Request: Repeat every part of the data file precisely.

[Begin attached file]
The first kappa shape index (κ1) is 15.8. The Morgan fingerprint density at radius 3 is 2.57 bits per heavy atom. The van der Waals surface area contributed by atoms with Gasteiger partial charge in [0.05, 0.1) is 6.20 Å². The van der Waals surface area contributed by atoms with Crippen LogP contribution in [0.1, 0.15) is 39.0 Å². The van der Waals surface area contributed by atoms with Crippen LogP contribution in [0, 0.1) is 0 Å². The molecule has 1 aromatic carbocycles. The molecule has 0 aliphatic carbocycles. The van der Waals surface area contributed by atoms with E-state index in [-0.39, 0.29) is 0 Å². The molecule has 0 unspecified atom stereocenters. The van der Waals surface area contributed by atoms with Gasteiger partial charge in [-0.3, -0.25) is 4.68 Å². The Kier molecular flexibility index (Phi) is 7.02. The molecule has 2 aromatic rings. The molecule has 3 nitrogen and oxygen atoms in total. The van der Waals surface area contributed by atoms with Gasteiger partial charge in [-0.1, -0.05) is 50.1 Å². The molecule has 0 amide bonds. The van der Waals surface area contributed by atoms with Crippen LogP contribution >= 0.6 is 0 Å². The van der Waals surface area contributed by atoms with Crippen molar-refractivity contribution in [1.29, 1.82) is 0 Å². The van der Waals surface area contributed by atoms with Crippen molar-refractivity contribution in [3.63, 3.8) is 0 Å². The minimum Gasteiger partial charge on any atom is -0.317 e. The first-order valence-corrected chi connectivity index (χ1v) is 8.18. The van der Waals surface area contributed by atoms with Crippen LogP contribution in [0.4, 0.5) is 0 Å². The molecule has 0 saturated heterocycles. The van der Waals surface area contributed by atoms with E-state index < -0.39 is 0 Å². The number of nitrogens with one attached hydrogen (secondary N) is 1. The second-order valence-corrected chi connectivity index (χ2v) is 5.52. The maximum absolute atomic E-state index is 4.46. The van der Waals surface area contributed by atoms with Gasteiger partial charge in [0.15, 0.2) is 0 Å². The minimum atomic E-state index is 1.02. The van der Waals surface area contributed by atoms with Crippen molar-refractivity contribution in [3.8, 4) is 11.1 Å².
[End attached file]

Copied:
The first kappa shape index (κ1) is 15.8. The Morgan fingerprint density at radius 3 is 2.57 bits per heavy atom. The van der Waals surface area contributed by atoms with Gasteiger partial charge in [0.05, 0.1) is 6.20 Å². The van der Waals surface area contributed by atoms with Crippen LogP contribution in [0.1, 0.15) is 39.0 Å². The van der Waals surface area contributed by atoms with Crippen LogP contribution in [0, 0.1) is 0 Å². The molecule has 1 aromatic carbocycles. The molecule has 0 aliphatic carbocycles. The van der Waals surface area contributed by atoms with E-state index in [-0.39, 0.29) is 0 Å². The molecule has 0 unspecified atom stereocenters. The van der Waals surface area contributed by atoms with Gasteiger partial charge in [-0.3, -0.25) is 4.68 Å². The Kier molecular flexibility index (Phi) is 7.02. The molecule has 2 aromatic rings. The molecule has 3 nitrogen and oxygen atoms in total. The van der Waals surface area contributed by atoms with Gasteiger partial charge in [-0.1, -0.05) is 50.1 Å². The molecule has 0 amide bonds. The van der Waals surface area contributed by atoms with Crippen LogP contribution >= 0.6 is 0 Å². The van der Waals surface area contributed by atoms with Crippen molar-refractivity contribution in [1.29, 1.82) is 0 Å². The van der Waals surface area contributed by atoms with Crippen molar-refractivity contribution in [3.63, 3.8) is 0 Å². The minimum Gasteiger partial charge on any atom is -0.317 e. The first-order valence-corrected chi connectivity index (χ1v) is 8.18. The van der Waals surface area contributed by atoms with Crippen LogP contribution in [0.4, 0.5) is 0 Å². The molecule has 0 saturated heterocycles. The van der Waals surface area contributed by atoms with E-state index < -0.39 is 0 Å². The number of nitrogens with one attached hydrogen (secondary N) is 1. The second-order valence-corrected chi connectivity index (χ2v) is 5.52. The maximum absolute atomic E-state index is 4.46. The van der Waals surface area contributed by atoms with Gasteiger partial charge in [0.15, 0.2) is 0 Å². The minimum atomic E-state index is 1.02. The van der Waals surface area contributed by atoms with Crippen molar-refractivity contribution in [3.8, 4) is 11.1 Å².